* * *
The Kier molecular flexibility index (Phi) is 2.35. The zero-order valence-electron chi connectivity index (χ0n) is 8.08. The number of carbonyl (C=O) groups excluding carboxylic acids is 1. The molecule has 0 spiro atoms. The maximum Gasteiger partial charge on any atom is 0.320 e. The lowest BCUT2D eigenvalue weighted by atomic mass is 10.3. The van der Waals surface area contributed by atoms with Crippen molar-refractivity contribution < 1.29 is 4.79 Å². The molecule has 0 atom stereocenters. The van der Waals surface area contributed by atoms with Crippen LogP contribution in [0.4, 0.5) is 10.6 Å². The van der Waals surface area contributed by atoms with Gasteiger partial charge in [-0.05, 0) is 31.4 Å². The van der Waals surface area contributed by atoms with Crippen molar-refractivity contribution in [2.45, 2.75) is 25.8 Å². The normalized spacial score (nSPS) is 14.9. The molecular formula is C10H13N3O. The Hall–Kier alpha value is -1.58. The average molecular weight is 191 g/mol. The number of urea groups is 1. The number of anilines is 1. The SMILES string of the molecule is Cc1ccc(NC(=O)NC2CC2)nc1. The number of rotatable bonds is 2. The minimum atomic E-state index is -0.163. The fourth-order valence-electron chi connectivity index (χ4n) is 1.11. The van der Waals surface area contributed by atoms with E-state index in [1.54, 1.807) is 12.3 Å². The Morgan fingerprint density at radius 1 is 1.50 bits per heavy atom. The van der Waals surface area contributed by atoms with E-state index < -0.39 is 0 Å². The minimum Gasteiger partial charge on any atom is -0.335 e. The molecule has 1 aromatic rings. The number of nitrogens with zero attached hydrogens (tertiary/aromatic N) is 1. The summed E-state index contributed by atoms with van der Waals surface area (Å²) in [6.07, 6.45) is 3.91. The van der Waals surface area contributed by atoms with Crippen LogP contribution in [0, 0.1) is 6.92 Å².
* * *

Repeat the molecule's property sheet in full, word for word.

The Kier molecular flexibility index (Phi) is 2.35. The zero-order valence-electron chi connectivity index (χ0n) is 8.08. The number of carbonyl (C=O) groups excluding carboxylic acids is 1. The molecule has 0 spiro atoms. The maximum Gasteiger partial charge on any atom is 0.320 e. The lowest BCUT2D eigenvalue weighted by atomic mass is 10.3. The van der Waals surface area contributed by atoms with Crippen molar-refractivity contribution < 1.29 is 4.79 Å². The molecule has 0 atom stereocenters. The van der Waals surface area contributed by atoms with Crippen LogP contribution in [0.4, 0.5) is 10.6 Å². The van der Waals surface area contributed by atoms with Gasteiger partial charge in [-0.05, 0) is 31.4 Å². The van der Waals surface area contributed by atoms with Crippen molar-refractivity contribution in [2.45, 2.75) is 25.8 Å². The normalized spacial score (nSPS) is 14.9. The molecular formula is C10H13N3O. The Hall–Kier alpha value is -1.58. The average molecular weight is 191 g/mol. The number of urea groups is 1. The number of anilines is 1. The SMILES string of the molecule is Cc1ccc(NC(=O)NC2CC2)nc1. The number of rotatable bonds is 2. The minimum atomic E-state index is -0.163. The fourth-order valence-electron chi connectivity index (χ4n) is 1.11. The van der Waals surface area contributed by atoms with E-state index in [1.54, 1.807) is 12.3 Å². The Morgan fingerprint density at radius 1 is 1.50 bits per heavy atom. The van der Waals surface area contributed by atoms with E-state index < -0.39 is 0 Å². The minimum Gasteiger partial charge on any atom is -0.335 e. The molecule has 1 aromatic rings. The number of nitrogens with zero attached hydrogens (tertiary/aromatic N) is 1. The summed E-state index contributed by atoms with van der Waals surface area (Å²) in [6.07, 6.45) is 3.91. The van der Waals surface area contributed by atoms with Crippen LogP contribution in [0, 0.1) is 6.92 Å².